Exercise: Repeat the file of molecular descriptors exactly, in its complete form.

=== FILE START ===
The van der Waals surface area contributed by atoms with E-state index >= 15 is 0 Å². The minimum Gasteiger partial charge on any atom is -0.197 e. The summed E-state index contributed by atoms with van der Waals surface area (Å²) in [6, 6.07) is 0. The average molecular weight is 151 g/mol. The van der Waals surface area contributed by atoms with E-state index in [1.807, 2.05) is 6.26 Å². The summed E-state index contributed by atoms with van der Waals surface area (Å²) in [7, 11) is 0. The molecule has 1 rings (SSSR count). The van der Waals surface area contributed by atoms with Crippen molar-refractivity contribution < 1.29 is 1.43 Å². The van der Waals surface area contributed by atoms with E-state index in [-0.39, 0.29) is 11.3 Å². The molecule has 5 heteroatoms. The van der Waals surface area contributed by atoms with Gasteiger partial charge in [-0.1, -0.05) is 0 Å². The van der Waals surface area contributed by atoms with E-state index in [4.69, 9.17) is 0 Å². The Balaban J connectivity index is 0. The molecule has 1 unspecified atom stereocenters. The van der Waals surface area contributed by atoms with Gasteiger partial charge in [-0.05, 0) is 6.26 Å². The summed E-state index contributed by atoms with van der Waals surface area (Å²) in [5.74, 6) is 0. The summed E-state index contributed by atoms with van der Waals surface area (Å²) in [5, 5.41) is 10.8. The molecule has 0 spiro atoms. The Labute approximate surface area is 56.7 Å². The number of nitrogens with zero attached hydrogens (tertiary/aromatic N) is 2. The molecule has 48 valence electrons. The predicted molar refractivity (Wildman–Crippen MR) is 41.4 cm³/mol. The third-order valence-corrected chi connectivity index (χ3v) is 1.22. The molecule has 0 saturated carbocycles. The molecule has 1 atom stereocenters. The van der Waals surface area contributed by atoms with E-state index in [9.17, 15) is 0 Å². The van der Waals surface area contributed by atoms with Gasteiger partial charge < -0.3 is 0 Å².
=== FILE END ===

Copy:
The van der Waals surface area contributed by atoms with E-state index >= 15 is 0 Å². The minimum Gasteiger partial charge on any atom is -0.197 e. The summed E-state index contributed by atoms with van der Waals surface area (Å²) in [6, 6.07) is 0. The average molecular weight is 151 g/mol. The van der Waals surface area contributed by atoms with E-state index in [1.807, 2.05) is 6.26 Å². The summed E-state index contributed by atoms with van der Waals surface area (Å²) in [7, 11) is 0. The molecule has 1 rings (SSSR count). The van der Waals surface area contributed by atoms with Crippen molar-refractivity contribution < 1.29 is 1.43 Å². The van der Waals surface area contributed by atoms with E-state index in [-0.39, 0.29) is 11.3 Å². The molecule has 5 heteroatoms. The van der Waals surface area contributed by atoms with Gasteiger partial charge in [-0.1, -0.05) is 0 Å². The van der Waals surface area contributed by atoms with E-state index in [4.69, 9.17) is 0 Å². The Balaban J connectivity index is 0. The molecule has 1 unspecified atom stereocenters. The van der Waals surface area contributed by atoms with Gasteiger partial charge in [-0.05, 0) is 6.26 Å². The summed E-state index contributed by atoms with van der Waals surface area (Å²) in [5.74, 6) is 0. The summed E-state index contributed by atoms with van der Waals surface area (Å²) in [5, 5.41) is 10.8. The molecule has 0 spiro atoms. The Labute approximate surface area is 56.7 Å². The number of nitrogens with zero attached hydrogens (tertiary/aromatic N) is 2. The molecule has 48 valence electrons. The predicted molar refractivity (Wildman–Crippen MR) is 41.4 cm³/mol. The third-order valence-corrected chi connectivity index (χ3v) is 1.22. The molecule has 0 saturated carbocycles. The molecule has 1 atom stereocenters. The van der Waals surface area contributed by atoms with E-state index in [9.17, 15) is 0 Å². The van der Waals surface area contributed by atoms with Gasteiger partial charge < -0.3 is 0 Å².